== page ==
Hilton's burgeoning Conrad brand opens first U.S. property at Waldorf
It looks like Conrad Hotels, a luxury division of Beverly Hills, Calif.-based Hilton Hotels Corp., has picked a good place to open its first hotel in North America. The Conrad flag has been placed on The Waldorf Towers, a 180-room section of the famed Waldorf-Astoria in New York. The section now is called Waldorf Towers Conrad.
“This is a very important move for our brand, as this conversion is just one example of how we expect to grow Conrad Hotels' portfolio of luxury hotels around the world,” said Clem Barter, president of Conrad Hotels. The tower occupies floors 28 through 42 of the Waldorf-Astoria.
Established in 1985, Conrad Hotels operates 13 hotels in gateway cities of Asia, Australia, Europe, the Middle East and South America.
The tide has turned: Two top analysts predict a plunge in hotel revenues
Two leading real estate analysts are predicting lean times ahead for the hotel industry. PricewaterhouseCoopers and Deutsche Banc Alex. Brown, both based in New York, expect revenue growth to remain sluggish for the remainder of the year. Revenue per available room (RevPAR) fell sharply in the first quarter compared with the same period in 2000, a disappointing trend for an industry that experienced big revenue gains last year.
RevPAR dropped by 2.6% in April — the largest decrease in the past 10 years for that month. In its U.S. Lodging Industry Forecast, PricewaterhouseCoopers predicts that RevPAR will rise by 2.1% this year, compared with last year's 5.7% increase.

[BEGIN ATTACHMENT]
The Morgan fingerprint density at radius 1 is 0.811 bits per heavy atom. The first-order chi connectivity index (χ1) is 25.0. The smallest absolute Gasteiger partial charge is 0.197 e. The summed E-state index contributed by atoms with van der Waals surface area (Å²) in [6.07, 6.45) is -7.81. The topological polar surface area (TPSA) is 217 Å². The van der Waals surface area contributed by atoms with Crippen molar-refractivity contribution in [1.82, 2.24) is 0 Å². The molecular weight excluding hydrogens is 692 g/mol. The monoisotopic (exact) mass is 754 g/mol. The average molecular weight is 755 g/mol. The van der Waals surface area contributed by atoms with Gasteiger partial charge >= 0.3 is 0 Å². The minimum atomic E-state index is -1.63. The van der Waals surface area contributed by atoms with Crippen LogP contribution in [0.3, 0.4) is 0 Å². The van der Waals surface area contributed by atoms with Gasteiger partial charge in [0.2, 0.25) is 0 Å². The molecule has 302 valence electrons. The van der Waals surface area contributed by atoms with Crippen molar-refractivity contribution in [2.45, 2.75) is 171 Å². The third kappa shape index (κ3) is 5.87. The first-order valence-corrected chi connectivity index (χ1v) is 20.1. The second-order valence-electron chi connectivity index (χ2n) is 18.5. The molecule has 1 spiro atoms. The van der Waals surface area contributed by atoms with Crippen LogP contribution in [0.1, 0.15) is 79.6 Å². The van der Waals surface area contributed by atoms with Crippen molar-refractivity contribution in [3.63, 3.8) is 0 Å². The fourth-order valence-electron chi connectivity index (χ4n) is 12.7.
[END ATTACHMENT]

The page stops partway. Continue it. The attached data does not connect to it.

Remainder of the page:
While RevPAR growth will be especially weak in 2001, the combination of a significant slowing in supply growth, together with a re-acceleration in demand growth, will allow the industry to recover its growth momentum in 2002,” said a hopeful Bjorn Hanson, global industry partner for PricewaterhouseCoopers. Based on those factors, the company predicts the industry to rebound with a 4.1% jump in RevPAR in 2002.
The shaky economy and a recent spike in new hotel construction leave Deutsche Banc Alex. Brown far less optimistic in its recent Hotel Construction Update. Portsmouth, N.H.-based Lodging Econometrics reported that the number of hotel rooms under construction or in permitting increased 13.6% as of March 31 compared with the same time last year.
The increase is a departure from the recent trend of slowing supply growth. The Deutsche Banc report notes that the “good news” of declining supply growth “has been at the heart of the recent strong performance of lodging stocks.” According to the company, the unwelcome jump in supply will contribute to a RevPAR decline in the second quarter that may last through the third quarter.
According to the Deutsche Banc report, several trends will lead to sluggish revenues for the industry in 2001 and 2002, including:
Corporate cutbacks in travel expenditures. “Corporate America did not attack the issue of travel expenditures until the start of this year, and the real impact did not broadly take hold until February and March. Many companies, particularly in financial services and other areas outside technology, have just begun to implement restrictive travel policies.”
The continuation of corporate travel cutbacks through at least the first quarter of 2002. “We believe there has been a major psychology shift in Corporate America and that expense management is here to stay for the foreseeable future. We had a 10-year-plus period of economic growth and a technology bubble to boot. Now we are in leaner times.”